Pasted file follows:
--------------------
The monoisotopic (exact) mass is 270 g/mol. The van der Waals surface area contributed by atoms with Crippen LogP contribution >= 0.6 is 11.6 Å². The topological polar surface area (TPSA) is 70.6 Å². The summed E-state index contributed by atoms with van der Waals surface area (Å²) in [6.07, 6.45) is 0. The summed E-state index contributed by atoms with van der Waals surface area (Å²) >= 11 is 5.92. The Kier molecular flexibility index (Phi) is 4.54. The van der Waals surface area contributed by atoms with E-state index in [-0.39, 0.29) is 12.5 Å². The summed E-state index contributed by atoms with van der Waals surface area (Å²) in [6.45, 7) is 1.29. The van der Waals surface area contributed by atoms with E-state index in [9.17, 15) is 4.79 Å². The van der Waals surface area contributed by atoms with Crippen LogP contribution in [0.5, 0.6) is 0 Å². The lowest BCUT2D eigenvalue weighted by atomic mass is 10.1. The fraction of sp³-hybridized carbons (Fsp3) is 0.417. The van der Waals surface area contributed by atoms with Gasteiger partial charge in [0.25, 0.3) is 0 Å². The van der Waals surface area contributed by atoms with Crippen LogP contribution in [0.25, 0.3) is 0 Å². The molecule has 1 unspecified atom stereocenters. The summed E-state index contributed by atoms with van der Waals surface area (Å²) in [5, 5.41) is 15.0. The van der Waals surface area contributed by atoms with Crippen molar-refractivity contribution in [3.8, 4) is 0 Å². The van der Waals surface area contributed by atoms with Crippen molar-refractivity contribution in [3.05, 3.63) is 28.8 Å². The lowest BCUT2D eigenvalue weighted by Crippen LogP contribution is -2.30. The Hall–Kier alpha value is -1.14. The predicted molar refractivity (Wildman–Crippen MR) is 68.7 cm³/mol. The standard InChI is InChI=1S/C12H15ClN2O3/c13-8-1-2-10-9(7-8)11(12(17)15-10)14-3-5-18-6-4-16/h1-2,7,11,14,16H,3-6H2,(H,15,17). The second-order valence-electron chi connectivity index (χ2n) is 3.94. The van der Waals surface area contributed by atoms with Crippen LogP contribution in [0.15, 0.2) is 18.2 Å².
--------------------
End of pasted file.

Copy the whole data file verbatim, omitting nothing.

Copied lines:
The monoisotopic (exact) mass is 270 g/mol. The van der Waals surface area contributed by atoms with Crippen LogP contribution >= 0.6 is 11.6 Å². The topological polar surface area (TPSA) is 70.6 Å². The summed E-state index contributed by atoms with van der Waals surface area (Å²) in [6.07, 6.45) is 0. The summed E-state index contributed by atoms with van der Waals surface area (Å²) >= 11 is 5.92. The Kier molecular flexibility index (Phi) is 4.54. The van der Waals surface area contributed by atoms with E-state index in [-0.39, 0.29) is 12.5 Å². The summed E-state index contributed by atoms with van der Waals surface area (Å²) in [6.45, 7) is 1.29. The van der Waals surface area contributed by atoms with E-state index in [9.17, 15) is 4.79 Å². The van der Waals surface area contributed by atoms with Crippen LogP contribution in [0.5, 0.6) is 0 Å². The lowest BCUT2D eigenvalue weighted by atomic mass is 10.1. The fraction of sp³-hybridized carbons (Fsp3) is 0.417. The van der Waals surface area contributed by atoms with Gasteiger partial charge in [0.25, 0.3) is 0 Å². The van der Waals surface area contributed by atoms with Crippen LogP contribution in [0.25, 0.3) is 0 Å². The molecule has 1 unspecified atom stereocenters. The summed E-state index contributed by atoms with van der Waals surface area (Å²) in [5, 5.41) is 15.0. The van der Waals surface area contributed by atoms with Crippen molar-refractivity contribution in [3.8, 4) is 0 Å². The van der Waals surface area contributed by atoms with Crippen molar-refractivity contribution in [3.05, 3.63) is 28.8 Å². The lowest BCUT2D eigenvalue weighted by Crippen LogP contribution is -2.30. The Hall–Kier alpha value is -1.14. The predicted molar refractivity (Wildman–Crippen MR) is 68.7 cm³/mol. The standard InChI is InChI=1S/C12H15ClN2O3/c13-8-1-2-10-9(7-8)11(12(17)15-10)14-3-5-18-6-4-16/h1-2,7,11,14,16H,3-6H2,(H,15,17). The second-order valence-electron chi connectivity index (χ2n) is 3.94. The van der Waals surface area contributed by atoms with Crippen LogP contribution in [0.15, 0.2) is 18.2 Å².